Protein buffers such as PBST, which is used in western blotting, are normally adjusted to pH 7.4. When I try to find why, I find some information about optimal pKa for protein stability. Im not sure I really understand this, because it seems as through regardless of protein - most laboratories just use PBST with a pH of 7.4.

I am a bit curious about this, and have a few questions

  • Why is pH 7.4 set as the standard for western blotting?
  • For an optimal western blots, should the pH always be above the pI of the protein?(since 7.4 seems a bit high)
  • Should the pH of a buffer be at the pI of a protein for extractions before SDS-pAGE, and while washing NC-membranes after blotting?
  • How should one calculate the optimal pH, or evaluate/think about this when working with a protein?
  • 2
    $\begingroup$ That's the average pH of extracellular fluid and cytoplasm but it can vary. Compartments such as lysosome and mitochondrial matrix would have a different pH. Functional studies with native proteins should employ pH buffers with right pH. During western blots, proteins are denatured and so their isoelectric points/functional pH do not matter. The pH in SDS-PAGE is adjusted according to isoelectric point of glycine which helps in stacking of the proteins. $\endgroup$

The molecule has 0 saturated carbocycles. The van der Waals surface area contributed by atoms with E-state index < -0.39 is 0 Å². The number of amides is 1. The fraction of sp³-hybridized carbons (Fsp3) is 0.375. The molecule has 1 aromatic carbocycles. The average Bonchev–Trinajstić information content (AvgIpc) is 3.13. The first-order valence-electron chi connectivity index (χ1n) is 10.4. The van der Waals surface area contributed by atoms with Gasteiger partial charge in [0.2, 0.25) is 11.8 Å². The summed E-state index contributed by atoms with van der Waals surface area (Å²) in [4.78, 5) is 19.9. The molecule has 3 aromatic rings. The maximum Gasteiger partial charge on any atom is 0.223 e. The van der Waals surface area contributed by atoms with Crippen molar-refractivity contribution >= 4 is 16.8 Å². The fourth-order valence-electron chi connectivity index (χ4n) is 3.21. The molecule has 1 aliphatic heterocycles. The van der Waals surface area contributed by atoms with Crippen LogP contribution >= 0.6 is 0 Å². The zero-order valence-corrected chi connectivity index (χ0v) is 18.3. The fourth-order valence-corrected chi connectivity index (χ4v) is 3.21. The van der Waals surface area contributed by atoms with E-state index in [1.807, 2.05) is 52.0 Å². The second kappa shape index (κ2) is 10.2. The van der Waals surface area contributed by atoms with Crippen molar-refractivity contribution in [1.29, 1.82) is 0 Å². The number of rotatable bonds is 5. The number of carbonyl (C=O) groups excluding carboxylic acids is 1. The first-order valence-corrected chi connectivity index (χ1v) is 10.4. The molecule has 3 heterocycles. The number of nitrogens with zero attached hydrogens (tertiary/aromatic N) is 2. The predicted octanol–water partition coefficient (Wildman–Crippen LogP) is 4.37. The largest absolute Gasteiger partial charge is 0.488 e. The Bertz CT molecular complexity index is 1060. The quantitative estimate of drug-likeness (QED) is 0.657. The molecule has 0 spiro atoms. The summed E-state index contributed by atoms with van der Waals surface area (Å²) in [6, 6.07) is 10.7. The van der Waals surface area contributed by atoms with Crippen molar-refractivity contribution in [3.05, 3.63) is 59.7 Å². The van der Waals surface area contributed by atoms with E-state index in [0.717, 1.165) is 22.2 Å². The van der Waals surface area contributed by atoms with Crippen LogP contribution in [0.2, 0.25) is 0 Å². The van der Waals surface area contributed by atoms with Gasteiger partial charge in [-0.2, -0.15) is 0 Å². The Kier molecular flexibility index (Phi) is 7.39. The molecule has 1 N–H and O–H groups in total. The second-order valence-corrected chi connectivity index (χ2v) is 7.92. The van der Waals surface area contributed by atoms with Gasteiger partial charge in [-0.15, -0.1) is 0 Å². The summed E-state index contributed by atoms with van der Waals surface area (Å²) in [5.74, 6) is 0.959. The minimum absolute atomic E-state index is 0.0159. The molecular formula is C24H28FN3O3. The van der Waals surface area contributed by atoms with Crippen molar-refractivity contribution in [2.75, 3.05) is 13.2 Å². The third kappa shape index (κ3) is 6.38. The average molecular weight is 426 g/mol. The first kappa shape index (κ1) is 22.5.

Commented Jul 9, 2016 at 16:28
  • $\begingroup$ Thanks! So basically all you would care about is the pI of glycine, which is why pH 7.4 is the optimal pH for western blotting. $\endgroup$ Commented Jul 10, 2016 at 12:40
  • 1
    $\begingroup$ Well.. it matters for SDS-PAGE.. Not for the blotting step. A specific pH may have differential effect. I have not really thought about that. Good question. I'll look up. $\endgroup$
    Commented Jul 10, 2016 at 18:51
  • $\begingroup$ Thanks again, this is interesting and I think its important to get the basic understanding of how things work. I will add this reflection as a point in my question above! $\endgroup$ Commented Jul 12, 2016 at 12:40

1 Answer 1


The correct pH depends on the properties of the proteins that you are trying to exploit. These are a good deal different between extracting proteins from tissue and performing Western blots.

Extracting proteins means keeping them soluble in aqueous solution. Working at the pI of the protein might be the worst choice as the protein then has no net charge, typically reducing its water solubility. An extreme case would be the highly basic histone proteins with very high pI values but best extracted at low pH.

After proteins have been run on a denaturing gel and transferred to a membrane for Western blotting, they are already denatured and bound strongly to the membrane through hydrophobic interactions little affected by pH except perhaps at extremes. For the blotting, you want to exploit the interaction of epitopes on the protein with the antibodies against them. During antibody production, the interactions between the epitopes and the antibody-specific receptors on the antibody-producing cells occur at normal extracellular body pH, 7.4. Using that pH for the blotting best recapitulates the charge state of both the epitopes and of the antibodies as they existed when cells producing the best antibodies were selected.


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